A Klingon Santa Claus is a Star Trek phenomena aimed at the increasingly culturally diverse Yuletide Season festivities that hasn't caught on - yet. I think there are still only a few Star Trek fans who know that particular German Trekker / Trekkie dressed up as a Klingon Santa Claus being interviewed by Denise Crosby in Trekkers 2 documentary. Who knows that next Christmas will probably see a Klingon themed Yuletide on-line shopping site with a Klingon language alphabet domain name URL. It can't be that much difficult over Arabic and Hebrew, right?

Yvette said...

Maybe we Trekkies / Trekkers / Star Trek fans shoud start a Klingon Santa Claus phenomena next Christmas. Imagine a Kingon language Christmas shopping website using authentic Klingon alphabet / letters using a Kingon alphabet based domain name URL. This should make Christmas more interesting.
I think BBC Click featured a story about non-Roman letter domain names back in November 2009 focusing on the UN sponsored ICANN conference in Sharm El Sheikh, Egypt on non Latin alphabet domain names. Star Trek fans should exploit this as soon as possibe - i.e. Klingon lettered domain names.

Anonymous said...

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Sans Ferdinand said...

On Alan Kobayashi's use of existing yet obscure languages for Star Trek set / prop use, has he already explored various Tibetan languages? Like Tibeto-Burman, Sino-Tibetan, or the various Lhasa dialects? The yet to be "explored" languages of Tibet could prove interesting.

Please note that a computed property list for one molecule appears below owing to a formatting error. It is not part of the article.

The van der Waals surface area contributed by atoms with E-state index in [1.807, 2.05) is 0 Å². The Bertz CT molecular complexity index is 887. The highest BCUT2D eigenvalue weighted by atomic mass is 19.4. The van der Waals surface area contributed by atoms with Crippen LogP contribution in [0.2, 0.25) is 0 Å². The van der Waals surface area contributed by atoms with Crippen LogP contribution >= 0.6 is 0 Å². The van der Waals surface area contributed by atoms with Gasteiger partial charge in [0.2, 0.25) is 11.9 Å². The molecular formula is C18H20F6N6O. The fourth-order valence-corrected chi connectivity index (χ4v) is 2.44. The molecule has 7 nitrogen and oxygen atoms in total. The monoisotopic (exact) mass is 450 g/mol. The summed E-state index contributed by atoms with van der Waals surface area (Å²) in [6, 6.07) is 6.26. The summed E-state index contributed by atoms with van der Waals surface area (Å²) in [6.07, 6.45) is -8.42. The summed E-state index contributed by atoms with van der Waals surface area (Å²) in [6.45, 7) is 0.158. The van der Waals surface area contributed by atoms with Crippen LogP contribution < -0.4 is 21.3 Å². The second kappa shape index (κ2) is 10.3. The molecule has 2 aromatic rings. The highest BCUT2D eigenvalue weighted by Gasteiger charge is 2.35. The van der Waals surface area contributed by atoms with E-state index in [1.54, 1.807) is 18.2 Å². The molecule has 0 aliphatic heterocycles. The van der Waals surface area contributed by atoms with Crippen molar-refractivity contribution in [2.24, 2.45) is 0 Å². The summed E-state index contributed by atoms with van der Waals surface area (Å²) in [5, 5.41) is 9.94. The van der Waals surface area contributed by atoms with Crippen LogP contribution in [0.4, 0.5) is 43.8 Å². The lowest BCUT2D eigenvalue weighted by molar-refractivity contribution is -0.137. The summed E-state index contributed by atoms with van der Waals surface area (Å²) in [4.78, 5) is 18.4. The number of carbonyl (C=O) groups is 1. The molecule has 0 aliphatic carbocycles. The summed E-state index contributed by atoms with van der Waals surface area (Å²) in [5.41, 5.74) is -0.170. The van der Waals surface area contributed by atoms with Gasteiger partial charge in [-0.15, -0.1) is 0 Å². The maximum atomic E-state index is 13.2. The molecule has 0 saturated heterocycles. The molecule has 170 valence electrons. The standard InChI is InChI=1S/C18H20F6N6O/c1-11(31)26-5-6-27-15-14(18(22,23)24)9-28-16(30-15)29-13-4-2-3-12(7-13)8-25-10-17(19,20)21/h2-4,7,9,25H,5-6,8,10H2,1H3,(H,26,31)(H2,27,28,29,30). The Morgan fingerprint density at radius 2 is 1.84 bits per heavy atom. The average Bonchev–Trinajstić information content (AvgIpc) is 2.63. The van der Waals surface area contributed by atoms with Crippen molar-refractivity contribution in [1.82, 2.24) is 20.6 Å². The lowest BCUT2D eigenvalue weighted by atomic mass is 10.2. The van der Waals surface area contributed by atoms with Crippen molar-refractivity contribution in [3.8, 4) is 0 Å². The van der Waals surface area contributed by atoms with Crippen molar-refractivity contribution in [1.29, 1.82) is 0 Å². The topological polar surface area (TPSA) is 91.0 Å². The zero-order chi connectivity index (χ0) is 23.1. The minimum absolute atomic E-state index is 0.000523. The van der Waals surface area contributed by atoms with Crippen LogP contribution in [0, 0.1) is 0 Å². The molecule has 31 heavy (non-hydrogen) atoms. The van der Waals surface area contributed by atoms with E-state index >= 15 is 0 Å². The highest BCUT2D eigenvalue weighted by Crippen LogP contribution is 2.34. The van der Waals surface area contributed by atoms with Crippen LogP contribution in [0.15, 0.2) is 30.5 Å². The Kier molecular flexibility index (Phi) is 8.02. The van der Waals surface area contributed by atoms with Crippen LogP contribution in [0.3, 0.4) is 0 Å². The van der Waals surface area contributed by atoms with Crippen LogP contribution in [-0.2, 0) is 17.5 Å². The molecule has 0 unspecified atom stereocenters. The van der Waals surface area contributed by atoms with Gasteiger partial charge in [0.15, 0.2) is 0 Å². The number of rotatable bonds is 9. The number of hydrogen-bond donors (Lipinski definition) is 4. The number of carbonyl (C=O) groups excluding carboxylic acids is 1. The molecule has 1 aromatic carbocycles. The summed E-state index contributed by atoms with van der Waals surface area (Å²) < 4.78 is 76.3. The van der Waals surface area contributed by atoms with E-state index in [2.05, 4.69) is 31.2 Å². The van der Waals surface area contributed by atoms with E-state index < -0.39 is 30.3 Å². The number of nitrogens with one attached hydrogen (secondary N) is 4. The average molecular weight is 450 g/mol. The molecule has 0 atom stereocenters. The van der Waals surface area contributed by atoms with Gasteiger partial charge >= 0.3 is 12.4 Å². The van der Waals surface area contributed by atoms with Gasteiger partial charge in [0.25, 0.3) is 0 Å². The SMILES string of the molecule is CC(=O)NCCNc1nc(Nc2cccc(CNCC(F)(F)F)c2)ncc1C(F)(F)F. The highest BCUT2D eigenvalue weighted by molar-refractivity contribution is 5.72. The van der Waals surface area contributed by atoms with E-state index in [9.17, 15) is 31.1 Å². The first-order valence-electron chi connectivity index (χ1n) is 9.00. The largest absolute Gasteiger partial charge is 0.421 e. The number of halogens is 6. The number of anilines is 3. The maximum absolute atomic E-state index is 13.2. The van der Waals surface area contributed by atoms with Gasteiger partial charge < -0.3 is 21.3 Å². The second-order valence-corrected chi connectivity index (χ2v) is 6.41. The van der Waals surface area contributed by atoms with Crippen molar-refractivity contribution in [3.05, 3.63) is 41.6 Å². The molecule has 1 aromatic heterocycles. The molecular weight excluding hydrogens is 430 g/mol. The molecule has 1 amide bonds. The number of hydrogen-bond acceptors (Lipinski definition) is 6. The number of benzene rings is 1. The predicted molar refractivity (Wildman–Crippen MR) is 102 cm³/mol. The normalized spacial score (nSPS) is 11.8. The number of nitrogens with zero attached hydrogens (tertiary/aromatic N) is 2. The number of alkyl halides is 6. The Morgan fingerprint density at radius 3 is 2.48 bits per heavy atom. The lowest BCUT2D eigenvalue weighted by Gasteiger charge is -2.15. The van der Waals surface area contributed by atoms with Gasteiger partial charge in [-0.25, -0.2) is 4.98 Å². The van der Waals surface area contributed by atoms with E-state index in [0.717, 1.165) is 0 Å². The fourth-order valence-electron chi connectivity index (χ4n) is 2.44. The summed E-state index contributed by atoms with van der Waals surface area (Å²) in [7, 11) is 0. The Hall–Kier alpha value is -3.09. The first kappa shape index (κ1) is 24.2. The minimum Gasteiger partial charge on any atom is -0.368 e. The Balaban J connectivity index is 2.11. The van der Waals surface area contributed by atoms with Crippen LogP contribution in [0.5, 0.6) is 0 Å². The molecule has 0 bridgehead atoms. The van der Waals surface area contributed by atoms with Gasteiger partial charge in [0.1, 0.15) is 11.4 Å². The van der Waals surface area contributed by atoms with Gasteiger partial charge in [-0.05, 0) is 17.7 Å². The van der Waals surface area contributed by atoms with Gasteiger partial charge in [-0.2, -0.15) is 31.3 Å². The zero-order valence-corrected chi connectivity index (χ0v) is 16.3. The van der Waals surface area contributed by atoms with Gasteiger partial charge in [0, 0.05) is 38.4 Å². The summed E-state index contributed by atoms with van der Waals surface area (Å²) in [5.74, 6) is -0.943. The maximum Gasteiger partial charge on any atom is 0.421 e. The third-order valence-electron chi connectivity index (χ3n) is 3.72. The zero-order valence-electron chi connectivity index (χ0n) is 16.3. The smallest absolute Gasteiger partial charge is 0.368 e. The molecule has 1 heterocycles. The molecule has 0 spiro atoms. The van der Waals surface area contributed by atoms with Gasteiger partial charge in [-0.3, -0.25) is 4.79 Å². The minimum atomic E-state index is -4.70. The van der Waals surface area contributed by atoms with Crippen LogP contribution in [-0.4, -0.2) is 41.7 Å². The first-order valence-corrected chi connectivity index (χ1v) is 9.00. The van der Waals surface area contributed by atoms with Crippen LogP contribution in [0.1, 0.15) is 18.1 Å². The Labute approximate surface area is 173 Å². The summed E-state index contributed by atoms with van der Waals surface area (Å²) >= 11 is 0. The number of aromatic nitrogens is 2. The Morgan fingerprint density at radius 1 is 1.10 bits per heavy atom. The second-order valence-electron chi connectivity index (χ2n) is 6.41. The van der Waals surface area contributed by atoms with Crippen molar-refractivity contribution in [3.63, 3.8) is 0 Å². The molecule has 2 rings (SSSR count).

May Anne said...

A Klingon language based Star Trek site with Klingon alphabet URL might still be a novel rarity - if ever one already exists. But what about Star Trek themed Search Engine Optimization schemes / Star Trek SEO schemes? How about a Star Trek themed homebiz / work at home affiliate programs for those with valuable Star Trek memorabelia they want to sell on the Internet?

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VaneSSa said...

Speaking of the language diversity in the Star trek fandom universe. William Shatner appeared in an Esperanto language horror movie titled Incubus. Is this movie still available?

Ringo said...

Just recently stumbled upon the Esperanto language horror movie titled Incubus which William Shatner starred in. I think it was a segment aired by the BBC a few weeks ago on why the American variant of English gained an unfair dominance globally.

May Anne said...

William Shatner in an Esperanto-language horror movie? Is Incubus widely available? Honestly, its the first time I've heard of this.